Since forming in 2006 post-punk experimentalists Sebastian Melmoth have been on a thoughtful and adventurous musical journey. In a constant state of aural evolution, the London-based four-piece has a delivered a string of albums and EPs that variously touch on everything from garage-rock, grunge and lo-fi pop, to electro, new wave, dark ambient and music concrete, all the while drawing on a myriad of literary and artistic influences. The band’s first release for Artificial Dance digs deep into their admirable and eye-opening catalogue and draws together some of the Amsterdam-based label’s favorites from the more electronic end of the band’s output. Entitled “The Dynamics of Vanity” – a comment on Western culture’s obsession with rehashing the past and the band’s own in-built distrust of artistic naval-gazing – the set is not a ‘best of’ retrospective but rather a ‘sort of’ selection of stylistically interconnected cuts that gives a very specific snapshot of the band’s work.
This latest collection for Artificial Dance comprises three freshly unearthed iterations coming from Hypnobeat. Spearheaded by James Dean Brown (also known from Perlon’s Narcotic Syntax) and Victor Sol, and featuring other rotating members, Hypnobeat is a true product of the open-ended spirit of DIY music that proliferated in the 1980s. The prescient project championed deft, machine-powered rhythm programming as its modus operandi long before the practice would become a dominant global cultural form. Since Hypnobeat was revived in 2012 with Helena Hauff joining JDB on stage for improvised live performances based on one 707 and three 808s, there have been a string of archival releases shining a light on the early and more recently recorded works of this forward-thinking venture.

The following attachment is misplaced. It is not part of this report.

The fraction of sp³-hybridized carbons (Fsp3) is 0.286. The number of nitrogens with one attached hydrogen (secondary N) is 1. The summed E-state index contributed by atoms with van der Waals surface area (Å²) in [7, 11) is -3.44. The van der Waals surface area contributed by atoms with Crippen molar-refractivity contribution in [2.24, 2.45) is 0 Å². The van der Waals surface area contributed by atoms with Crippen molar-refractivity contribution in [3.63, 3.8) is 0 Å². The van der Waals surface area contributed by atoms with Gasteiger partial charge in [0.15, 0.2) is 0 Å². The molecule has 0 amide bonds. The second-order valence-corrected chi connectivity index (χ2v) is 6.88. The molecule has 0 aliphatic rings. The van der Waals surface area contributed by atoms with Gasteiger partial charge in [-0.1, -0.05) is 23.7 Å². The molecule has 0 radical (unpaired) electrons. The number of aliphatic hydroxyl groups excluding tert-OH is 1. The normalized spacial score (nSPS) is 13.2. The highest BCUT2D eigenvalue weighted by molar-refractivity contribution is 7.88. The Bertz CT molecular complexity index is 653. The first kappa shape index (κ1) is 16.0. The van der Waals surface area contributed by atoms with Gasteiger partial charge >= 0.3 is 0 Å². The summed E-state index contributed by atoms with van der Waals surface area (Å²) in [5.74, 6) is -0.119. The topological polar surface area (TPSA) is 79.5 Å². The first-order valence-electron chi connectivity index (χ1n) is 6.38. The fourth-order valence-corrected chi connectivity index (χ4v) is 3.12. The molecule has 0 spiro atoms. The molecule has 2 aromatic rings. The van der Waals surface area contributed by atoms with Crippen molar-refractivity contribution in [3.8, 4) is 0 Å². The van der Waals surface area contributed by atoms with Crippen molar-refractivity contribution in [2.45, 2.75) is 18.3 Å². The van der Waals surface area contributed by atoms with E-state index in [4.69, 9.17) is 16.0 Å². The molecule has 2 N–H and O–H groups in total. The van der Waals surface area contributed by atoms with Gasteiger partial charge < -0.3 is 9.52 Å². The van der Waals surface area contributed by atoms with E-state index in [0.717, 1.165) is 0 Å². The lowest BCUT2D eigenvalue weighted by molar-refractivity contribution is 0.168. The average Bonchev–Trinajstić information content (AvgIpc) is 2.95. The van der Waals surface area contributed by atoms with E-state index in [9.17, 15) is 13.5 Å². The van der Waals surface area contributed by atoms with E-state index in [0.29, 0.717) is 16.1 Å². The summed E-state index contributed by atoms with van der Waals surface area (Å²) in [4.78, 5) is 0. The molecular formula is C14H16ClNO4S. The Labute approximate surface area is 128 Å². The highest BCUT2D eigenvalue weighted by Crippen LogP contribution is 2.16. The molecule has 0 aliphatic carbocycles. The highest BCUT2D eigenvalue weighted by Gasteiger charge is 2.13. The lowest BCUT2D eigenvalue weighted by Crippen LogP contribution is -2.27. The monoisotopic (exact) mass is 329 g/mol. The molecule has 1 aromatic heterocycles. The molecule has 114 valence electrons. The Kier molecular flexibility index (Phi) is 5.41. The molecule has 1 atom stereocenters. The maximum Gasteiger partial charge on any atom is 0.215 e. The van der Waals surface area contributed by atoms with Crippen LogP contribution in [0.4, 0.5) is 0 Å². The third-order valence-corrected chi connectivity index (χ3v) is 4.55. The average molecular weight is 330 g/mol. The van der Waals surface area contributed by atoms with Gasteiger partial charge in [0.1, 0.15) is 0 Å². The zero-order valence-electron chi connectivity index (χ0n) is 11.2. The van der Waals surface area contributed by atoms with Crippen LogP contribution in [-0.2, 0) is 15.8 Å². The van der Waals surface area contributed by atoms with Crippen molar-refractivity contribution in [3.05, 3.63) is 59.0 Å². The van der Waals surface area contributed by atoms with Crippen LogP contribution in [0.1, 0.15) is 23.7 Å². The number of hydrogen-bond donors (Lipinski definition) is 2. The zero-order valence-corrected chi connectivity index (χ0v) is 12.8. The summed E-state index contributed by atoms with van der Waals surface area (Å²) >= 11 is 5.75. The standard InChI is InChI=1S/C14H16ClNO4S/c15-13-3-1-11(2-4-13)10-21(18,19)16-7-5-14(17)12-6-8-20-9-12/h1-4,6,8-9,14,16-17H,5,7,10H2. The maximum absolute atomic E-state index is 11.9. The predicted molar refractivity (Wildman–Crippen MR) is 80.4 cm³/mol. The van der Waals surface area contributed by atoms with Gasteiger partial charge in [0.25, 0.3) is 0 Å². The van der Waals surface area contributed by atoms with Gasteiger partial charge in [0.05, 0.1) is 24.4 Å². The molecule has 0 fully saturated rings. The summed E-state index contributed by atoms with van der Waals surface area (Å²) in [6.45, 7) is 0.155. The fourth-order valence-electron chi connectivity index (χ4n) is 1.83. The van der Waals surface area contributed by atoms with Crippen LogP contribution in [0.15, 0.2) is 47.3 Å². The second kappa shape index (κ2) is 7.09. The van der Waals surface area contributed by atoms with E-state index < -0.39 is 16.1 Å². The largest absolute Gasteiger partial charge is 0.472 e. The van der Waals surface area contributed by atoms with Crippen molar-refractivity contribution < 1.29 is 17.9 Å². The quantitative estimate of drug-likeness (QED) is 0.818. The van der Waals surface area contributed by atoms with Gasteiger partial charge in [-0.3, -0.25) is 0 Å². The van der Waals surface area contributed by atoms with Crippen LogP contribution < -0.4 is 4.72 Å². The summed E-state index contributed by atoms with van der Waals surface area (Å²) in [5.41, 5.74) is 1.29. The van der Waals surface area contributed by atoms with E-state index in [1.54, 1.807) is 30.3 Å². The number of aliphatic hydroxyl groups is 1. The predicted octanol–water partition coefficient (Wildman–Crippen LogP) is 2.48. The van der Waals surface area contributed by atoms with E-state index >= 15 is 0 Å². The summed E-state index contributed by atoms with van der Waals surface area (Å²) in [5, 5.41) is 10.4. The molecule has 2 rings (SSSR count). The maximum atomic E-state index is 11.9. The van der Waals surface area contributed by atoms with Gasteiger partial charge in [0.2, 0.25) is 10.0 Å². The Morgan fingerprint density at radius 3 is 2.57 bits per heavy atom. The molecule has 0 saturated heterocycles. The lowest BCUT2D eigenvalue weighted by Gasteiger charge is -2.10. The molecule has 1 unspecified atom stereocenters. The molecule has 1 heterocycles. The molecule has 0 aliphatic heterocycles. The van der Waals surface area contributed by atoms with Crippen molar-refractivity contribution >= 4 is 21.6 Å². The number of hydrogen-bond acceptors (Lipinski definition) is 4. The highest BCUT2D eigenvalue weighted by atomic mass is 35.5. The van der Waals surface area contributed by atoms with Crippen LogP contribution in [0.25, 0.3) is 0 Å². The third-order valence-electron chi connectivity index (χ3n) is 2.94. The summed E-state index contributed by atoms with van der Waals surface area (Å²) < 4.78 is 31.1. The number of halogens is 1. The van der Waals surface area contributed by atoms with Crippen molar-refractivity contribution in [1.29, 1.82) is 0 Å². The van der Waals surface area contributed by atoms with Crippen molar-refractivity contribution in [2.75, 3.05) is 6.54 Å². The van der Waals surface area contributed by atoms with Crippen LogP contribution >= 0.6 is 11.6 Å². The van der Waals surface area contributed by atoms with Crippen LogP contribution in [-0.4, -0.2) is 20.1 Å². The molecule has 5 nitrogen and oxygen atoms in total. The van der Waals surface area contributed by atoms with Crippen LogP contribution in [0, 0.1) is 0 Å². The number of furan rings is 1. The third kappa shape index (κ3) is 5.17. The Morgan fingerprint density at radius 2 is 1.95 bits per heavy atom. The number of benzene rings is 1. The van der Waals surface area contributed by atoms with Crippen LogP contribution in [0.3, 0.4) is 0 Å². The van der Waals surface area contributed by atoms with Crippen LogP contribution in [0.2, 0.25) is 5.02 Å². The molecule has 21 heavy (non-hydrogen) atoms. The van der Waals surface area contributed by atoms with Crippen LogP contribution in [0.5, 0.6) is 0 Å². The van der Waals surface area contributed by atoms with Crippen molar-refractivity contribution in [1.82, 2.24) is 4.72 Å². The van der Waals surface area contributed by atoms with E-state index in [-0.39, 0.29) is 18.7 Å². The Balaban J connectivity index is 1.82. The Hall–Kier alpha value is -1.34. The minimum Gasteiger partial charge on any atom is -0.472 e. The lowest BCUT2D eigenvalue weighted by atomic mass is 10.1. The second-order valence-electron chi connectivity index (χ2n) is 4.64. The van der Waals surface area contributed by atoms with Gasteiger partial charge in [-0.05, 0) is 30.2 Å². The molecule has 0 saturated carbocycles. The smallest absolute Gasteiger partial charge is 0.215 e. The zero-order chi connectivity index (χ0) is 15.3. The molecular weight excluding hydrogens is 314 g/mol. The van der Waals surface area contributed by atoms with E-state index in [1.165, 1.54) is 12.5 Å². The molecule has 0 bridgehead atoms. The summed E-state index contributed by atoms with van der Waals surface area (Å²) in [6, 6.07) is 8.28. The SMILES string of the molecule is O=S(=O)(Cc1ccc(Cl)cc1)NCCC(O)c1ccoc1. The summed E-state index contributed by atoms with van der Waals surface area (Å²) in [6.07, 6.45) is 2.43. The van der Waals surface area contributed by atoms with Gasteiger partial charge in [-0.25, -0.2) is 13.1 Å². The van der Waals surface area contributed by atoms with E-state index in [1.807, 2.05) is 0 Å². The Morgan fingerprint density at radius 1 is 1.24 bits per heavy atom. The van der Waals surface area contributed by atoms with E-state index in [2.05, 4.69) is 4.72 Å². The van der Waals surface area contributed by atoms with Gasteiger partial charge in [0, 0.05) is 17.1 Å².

Jason Letkiewicz has always swum against the musical tides, flitting between different solo pseudonyms (including Steve Summers, Death Commando and Alan Hurst) and collaborative projects (most notably Mutant Beat Dance) in order to explore different aspects of his leftfield inspirations. With his latest release, a first full-length outing for Artificial Dance entitled ‘Mirage Information’, the Chicago-based artist is operating under an alias that celebrates this approach: Opposing Currents. It’s an alias he’s used once before – for a track featured on Chronditic Sound’s 2015 cassette compilation Non-Christian Referent – but ‘Mirage Information’ sounds like an artistic rebirth. Densely layered, mind-altering and often intense, the album’s seven tracks update the Cold War paranoia and pulsating electronics of EBM and industrial music for today’s complex and chaotic political climate. Throughout, Letkiewicz smothers off-kilter drum machine rhythms and throbbing, body-jacking synthesizer basslines in untold layers of hazy audio detail, creating a dystopian sound soup out of which alien electronic melodies, psychedelic acid lines and barely audible vocals emerge. At times, such as on angry opener ‘Lying Awake’, the extra-terrestrial ‘Dissolve’ and foreboding ‘Shallow Grave’, we’re invited to dance in the darkness in celebration of impending doom. On other occasions, such as the poignant and melancholic closing cut ‘It Awaits’, Letkiewicz simply seems exasperated at the chaos that is life in the 21st century. It makes for a genuinely arresting and thought-provoking listen.